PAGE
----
Symptom Identification and Assessment for persons with IDD and Dementia

Symptom Identification and Assessment for persons with IDD and Dementia

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Symptom Identification and Assessment for Individuals with Intellectual and Developmental Disabilities and Dementia

About this event

Join us as Dr. Philip McCallion delivers a virtual webinar training for Symptom identification and assessment for persons with intellectual and developmental disabilities and potential dementia (care managers and health/support professionals).

(2) Free Social Work, Counselor, and DODD Certification Credits are being offered through Lucas County Board of Developmental Disabilities.

The Lucas County Board of Developmental Disabilities (Board) is an approved provider through the State of Ohio Counseling and Social Worker Board and the Department of Developmental Disabilities. This program meets board and state guidelines and can be used by licensees toward their license renewal requirements. Certification will be authorized only for those who complete provided evaluation tools and meet attendance requirements. Social Work Provider #RSX-069303; Counselor Approved Provider #RCS-9980.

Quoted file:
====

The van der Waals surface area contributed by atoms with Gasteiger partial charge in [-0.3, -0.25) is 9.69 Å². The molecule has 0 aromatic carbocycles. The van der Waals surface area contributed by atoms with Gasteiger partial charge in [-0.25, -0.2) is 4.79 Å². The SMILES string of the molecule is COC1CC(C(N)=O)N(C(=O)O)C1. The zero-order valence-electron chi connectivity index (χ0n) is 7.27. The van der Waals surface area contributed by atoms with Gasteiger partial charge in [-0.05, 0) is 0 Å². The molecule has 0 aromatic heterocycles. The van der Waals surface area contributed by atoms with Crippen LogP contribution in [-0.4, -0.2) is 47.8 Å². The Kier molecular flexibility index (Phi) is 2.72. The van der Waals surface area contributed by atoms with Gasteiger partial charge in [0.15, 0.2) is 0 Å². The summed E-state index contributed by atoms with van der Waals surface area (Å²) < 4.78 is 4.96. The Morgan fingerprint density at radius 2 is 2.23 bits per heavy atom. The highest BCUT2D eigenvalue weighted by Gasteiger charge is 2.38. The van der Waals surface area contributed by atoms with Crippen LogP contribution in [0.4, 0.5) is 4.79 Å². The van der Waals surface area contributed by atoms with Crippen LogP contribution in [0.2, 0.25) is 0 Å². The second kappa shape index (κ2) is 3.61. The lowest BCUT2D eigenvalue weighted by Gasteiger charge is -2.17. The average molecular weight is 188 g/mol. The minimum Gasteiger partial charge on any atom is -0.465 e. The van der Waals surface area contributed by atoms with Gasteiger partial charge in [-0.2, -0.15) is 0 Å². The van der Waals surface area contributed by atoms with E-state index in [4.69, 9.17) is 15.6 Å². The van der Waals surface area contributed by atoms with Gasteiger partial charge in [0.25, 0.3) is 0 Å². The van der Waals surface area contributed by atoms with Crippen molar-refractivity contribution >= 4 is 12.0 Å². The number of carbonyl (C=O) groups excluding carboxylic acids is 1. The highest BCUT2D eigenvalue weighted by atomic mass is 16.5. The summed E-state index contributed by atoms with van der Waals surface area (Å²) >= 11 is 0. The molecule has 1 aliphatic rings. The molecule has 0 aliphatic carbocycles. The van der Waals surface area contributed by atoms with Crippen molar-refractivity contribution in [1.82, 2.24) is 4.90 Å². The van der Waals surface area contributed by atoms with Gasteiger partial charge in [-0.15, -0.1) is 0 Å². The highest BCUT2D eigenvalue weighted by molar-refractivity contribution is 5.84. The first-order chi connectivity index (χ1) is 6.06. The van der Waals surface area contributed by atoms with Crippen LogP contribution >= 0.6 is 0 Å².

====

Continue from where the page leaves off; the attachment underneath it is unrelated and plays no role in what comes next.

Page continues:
Register today, space is limited.



Dr. McCallion’s research interests fill an important niche in the field of social work, bridging scholarship on aging populations and those with intellectual disabilities such as Down syndrome. He is co-principal investigator of the Intellectual Disability Supplement to the Irish Longitudinal Study on Aging, a visiting professor at Trinity College Dublin, a John A. Hartford Foundation Social Work Faculty Scholar and Mentor, and a member of the steering committee of the National Task Group on Intellectual Disabilities and Dementia.

A renowned researcher, since 1996 McCallion has received more than $30 million in research funding and published more than 140 articles on interventions with older adults with chronic conditions, caregivers of frail elderly, persons with Alzheimer's disease, and persons with intellectual or developmental disabilities. As a mentor to junior researchers he has served on 23 doctoral student committees, of which he has chaired 14, and supervised 40 doctoral and master’s projects.

McCallion's research began with randomized control trials of psychosocial interventions for people with dementia and their caregivers. His interests have extended to creating aging-prepared communities; evaluating non-pharmacological interventions; increasing the reach of palliative care programs; and developing community-oriented projects to assist aging persons with intellectual disabilities. Within his work McCallion emphasizes evidence-based interventions, collaboration with state and local agencies, and community capacity-building.

This project was supported, in part by grant number 90ADPI0008-01-00, 90ADPI0045-01-11, from the U.S. Administration for Community Living, Department of Health and Human Services, Washington, D.C. 20201.